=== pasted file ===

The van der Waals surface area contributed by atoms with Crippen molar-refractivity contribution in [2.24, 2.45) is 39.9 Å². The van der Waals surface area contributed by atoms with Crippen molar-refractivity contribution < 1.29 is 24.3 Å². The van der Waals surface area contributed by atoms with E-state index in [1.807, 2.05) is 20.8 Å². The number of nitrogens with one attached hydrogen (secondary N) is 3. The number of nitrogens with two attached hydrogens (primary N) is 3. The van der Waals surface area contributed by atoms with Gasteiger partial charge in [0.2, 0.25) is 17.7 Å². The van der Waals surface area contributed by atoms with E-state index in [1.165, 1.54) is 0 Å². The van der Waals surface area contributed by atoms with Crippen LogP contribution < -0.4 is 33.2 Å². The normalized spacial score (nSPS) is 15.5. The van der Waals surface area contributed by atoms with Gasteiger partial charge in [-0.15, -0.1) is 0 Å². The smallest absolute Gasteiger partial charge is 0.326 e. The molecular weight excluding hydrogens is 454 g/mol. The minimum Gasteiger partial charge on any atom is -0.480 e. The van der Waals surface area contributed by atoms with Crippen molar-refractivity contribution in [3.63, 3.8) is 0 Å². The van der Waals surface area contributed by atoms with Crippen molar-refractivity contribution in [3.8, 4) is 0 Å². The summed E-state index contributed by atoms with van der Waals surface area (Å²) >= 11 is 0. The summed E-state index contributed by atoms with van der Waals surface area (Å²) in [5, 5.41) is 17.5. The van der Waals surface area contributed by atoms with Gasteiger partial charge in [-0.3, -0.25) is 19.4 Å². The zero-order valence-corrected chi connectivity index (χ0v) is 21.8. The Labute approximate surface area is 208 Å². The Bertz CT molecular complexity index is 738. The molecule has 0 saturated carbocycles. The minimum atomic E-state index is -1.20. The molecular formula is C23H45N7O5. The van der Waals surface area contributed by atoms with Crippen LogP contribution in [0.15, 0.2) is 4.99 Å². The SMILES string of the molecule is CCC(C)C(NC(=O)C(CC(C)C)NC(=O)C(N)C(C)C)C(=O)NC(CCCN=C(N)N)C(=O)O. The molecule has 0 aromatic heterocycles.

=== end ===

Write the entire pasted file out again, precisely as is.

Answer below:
The van der Waals surface area contributed by atoms with Crippen molar-refractivity contribution in [2.24, 2.45) is 39.9 Å². The van der Waals surface area contributed by atoms with Crippen molar-refractivity contribution < 1.29 is 24.3 Å². The van der Waals surface area contributed by atoms with E-state index in [1.807, 2.05) is 20.8 Å². The number of nitrogens with one attached hydrogen (secondary N) is 3. The number of nitrogens with two attached hydrogens (primary N) is 3. The van der Waals surface area contributed by atoms with Gasteiger partial charge in [0.2, 0.25) is 17.7 Å². The van der Waals surface area contributed by atoms with E-state index in [1.165, 1.54) is 0 Å². The van der Waals surface area contributed by atoms with Crippen LogP contribution < -0.4 is 33.2 Å². The normalized spacial score (nSPS) is 15.5. The van der Waals surface area contributed by atoms with Gasteiger partial charge in [-0.15, -0.1) is 0 Å². The smallest absolute Gasteiger partial charge is 0.326 e. The molecular weight excluding hydrogens is 454 g/mol. The minimum Gasteiger partial charge on any atom is -0.480 e. The van der Waals surface area contributed by atoms with Crippen molar-refractivity contribution in [3.63, 3.8) is 0 Å². The van der Waals surface area contributed by atoms with Crippen molar-refractivity contribution in [3.8, 4) is 0 Å². The summed E-state index contributed by atoms with van der Waals surface area (Å²) >= 11 is 0. The summed E-state index contributed by atoms with van der Waals surface area (Å²) in [5, 5.41) is 17.5. The van der Waals surface area contributed by atoms with Gasteiger partial charge in [-0.3, -0.25) is 19.4 Å². The zero-order valence-corrected chi connectivity index (χ0v) is 21.8. The Labute approximate surface area is 208 Å². The Bertz CT molecular complexity index is 738. The molecule has 0 saturated carbocycles. The minimum atomic E-state index is -1.20. The molecular formula is C23H45N7O5. The van der Waals surface area contributed by atoms with Crippen LogP contribution in [0.15, 0.2) is 4.99 Å². The SMILES string of the molecule is CCC(C)C(NC(=O)C(CC(C)C)NC(=O)C(N)C(C)C)C(=O)NC(CCCN=C(N)N)C(=O)O. The molecule has 0 aromatic heterocycles.